Did you ever notice how the stories accusing Trump of being a bigot are not WRITTEN before he came down that escalator with political ambitions and an (R) after his name?
Sure you’ll find stories where his past actions are reimagined to presuppose he was guilty of this or that offense against Woke sensibilities, but that’s a different question.
Before 2015, there was nothing to be GAINED by calling him a racist. Did anyone do it back then?
The answer, of course, is no.
An inquisitive person might wonder why someone who has been so roundly denounced as a bigot might not have any stories written to denounce this soul-destroying aspect of his personality before political motivation to destroy a political rival entered into the picture.
Our press, being complicit in the efforts to destroy Trump, have exactly no curiosity about such issues.
But what about the work he did in the 1980s?
Surely if he is a bigot NOW, when racial equality issues are so deeply ingrained in society, what was the President like back in the 80s, when racial issues were much improved over the 70s, but still working themselves out?
Is there any body of evidence we can look to for clues?
For anyone curious enough to look, there is, in fact, such a body of evidence.
As a businessman, President Trump worked with the NAACP in 1987 and was named chairman of the New York Citizens Committee for their 78th NAACP Convention. In subsequent years he worked with Rev. Jesse Jackson’s Rainbow Push Coalition Wall Street Project where he attended and spoke two years in a row. In fact, President Trump donated space for the civil rights organization to raise awareness about the need for diversity on Wall Street.
Rev. Jackson said of Mr. Trump, he “created for many people a comfort zone when I ran for the Presidency, in ’84 and ’88. And [although] many others thought it was something laughable or something to avoid, he came to our business meeting here in New York, because he has this sense of the curious and a will to risk to make things better. So aside from all of his style and his pizazz, he is a serious person who is an effective builder of building for the builder people.”
Donald Trump had no problem working with diverse groups and people to get things done that would benefit the greater good. —Townhall
You remember that photo of him with Rosa Parks, and Mohammed Ali don’t you?
That was the Ellis Island Award. Even the partisan hacks at Snopes had to admit that was true.
Better still was what Snopes had to admit in this text:
“Patriotism, tolerance, brotherhood and diversity.” Heh. It must have near killed them to say it.
But surely, Trump has metamorphized into a bigot now. Right? I mean, the media hasn’t been lying to us all about THAT have they?
To be honest, there is more evidence against that claim than for it. And not just because we’ve debunked the ‘fine people’ lie six ways past Sunday either.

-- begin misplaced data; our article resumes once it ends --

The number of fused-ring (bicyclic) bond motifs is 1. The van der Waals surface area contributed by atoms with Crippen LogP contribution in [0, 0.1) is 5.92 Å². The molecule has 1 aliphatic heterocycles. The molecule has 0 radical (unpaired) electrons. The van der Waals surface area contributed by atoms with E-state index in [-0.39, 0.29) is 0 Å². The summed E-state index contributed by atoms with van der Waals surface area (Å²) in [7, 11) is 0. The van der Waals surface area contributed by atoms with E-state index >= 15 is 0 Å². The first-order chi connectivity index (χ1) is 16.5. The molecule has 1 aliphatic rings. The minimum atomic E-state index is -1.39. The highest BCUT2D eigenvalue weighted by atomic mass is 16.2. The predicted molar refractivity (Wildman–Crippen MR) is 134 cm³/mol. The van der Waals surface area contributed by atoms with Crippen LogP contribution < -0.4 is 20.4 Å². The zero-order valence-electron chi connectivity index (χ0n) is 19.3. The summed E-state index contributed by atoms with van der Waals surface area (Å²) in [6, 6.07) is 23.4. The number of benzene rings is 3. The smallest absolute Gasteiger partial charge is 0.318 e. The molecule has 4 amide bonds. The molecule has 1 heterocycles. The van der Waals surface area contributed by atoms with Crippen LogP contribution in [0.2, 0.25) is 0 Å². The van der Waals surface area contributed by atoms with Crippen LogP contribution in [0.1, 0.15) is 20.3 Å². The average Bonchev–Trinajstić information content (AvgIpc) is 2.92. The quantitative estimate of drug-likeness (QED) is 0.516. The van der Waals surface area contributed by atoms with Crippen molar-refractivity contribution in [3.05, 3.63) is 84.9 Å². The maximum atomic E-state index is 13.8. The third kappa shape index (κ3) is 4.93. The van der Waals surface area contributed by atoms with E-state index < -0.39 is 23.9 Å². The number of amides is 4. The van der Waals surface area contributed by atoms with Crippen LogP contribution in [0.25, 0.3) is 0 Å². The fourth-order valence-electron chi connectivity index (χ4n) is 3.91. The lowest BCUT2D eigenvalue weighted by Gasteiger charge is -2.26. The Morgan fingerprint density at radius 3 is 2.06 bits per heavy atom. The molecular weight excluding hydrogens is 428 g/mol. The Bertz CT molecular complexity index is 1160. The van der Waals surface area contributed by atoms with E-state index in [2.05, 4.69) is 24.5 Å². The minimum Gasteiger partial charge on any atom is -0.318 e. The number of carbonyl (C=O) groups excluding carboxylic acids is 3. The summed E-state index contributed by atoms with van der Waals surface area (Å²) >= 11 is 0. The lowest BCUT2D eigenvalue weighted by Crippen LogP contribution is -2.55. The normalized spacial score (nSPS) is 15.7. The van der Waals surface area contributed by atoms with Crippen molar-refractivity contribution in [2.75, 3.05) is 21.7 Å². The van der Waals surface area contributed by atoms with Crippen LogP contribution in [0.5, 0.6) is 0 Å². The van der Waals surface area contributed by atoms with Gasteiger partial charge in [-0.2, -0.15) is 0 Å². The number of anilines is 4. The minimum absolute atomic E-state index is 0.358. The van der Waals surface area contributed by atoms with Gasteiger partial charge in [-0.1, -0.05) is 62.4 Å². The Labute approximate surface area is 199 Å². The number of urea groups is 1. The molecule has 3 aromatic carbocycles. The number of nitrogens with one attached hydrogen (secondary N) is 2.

During the 2016 campaign, President Trump met with a group of black clergy in Trump Tower. After he won the election, the Trump Transition team followed the lead of the president-elect and held listening sessions with key black leaders from both sides of the aisle.
There was a major meeting of well over 100 black leaders and organizations like the NAACP, National Urban League, NOBLE, National Action Network, 100 Black Men, National Council of Negro Women, United Negro College Fund, and others held in Washington, D.C. There were meetings between the president-elect and Bob Johnson, Steve Harvey, Martin Luther King, III, Ray Lewis, and Kanye West.
When it came to criminal justice reform, President Trump and his administration worked with Van Jones and Kim Kardashian who amplified the work of the White House on the First Step Act and important clemency and pardon actions that helped Americans like Alice Johnson. When the White House reached out to Senator Kamala Harris about the First Step Act, sadly, she refused to return the phone call.
The Trump White House was willing to work with people like Robert F. Smith and John Hope Bryant when it came to ensuring that more resources were getting to those who needed it most during this global pandemic. Working with black-owned banks, CDFIs, and other organizations on the ground have led to well over 200 meetings, calls, and visits touching over 1,000 stakeholders from both sides of the aisle.
I am proud that black conservative organizations have had a seat at the table, I am proud that well known and up and coming black Republican leaders, like myself, have had a seat at the table. But I am most proud of the way the Trump White House has done what this president has always done, reached out, been unafraid to directly engage, and form unlikely political alliances to get things done for black America. —Paris Dennard, Townhall
We close with a question for andy moderates and Democrats who may read this:
If the press couldn’t be trusted to tell us THIS story correctly…
What ELSE have we been lied to about?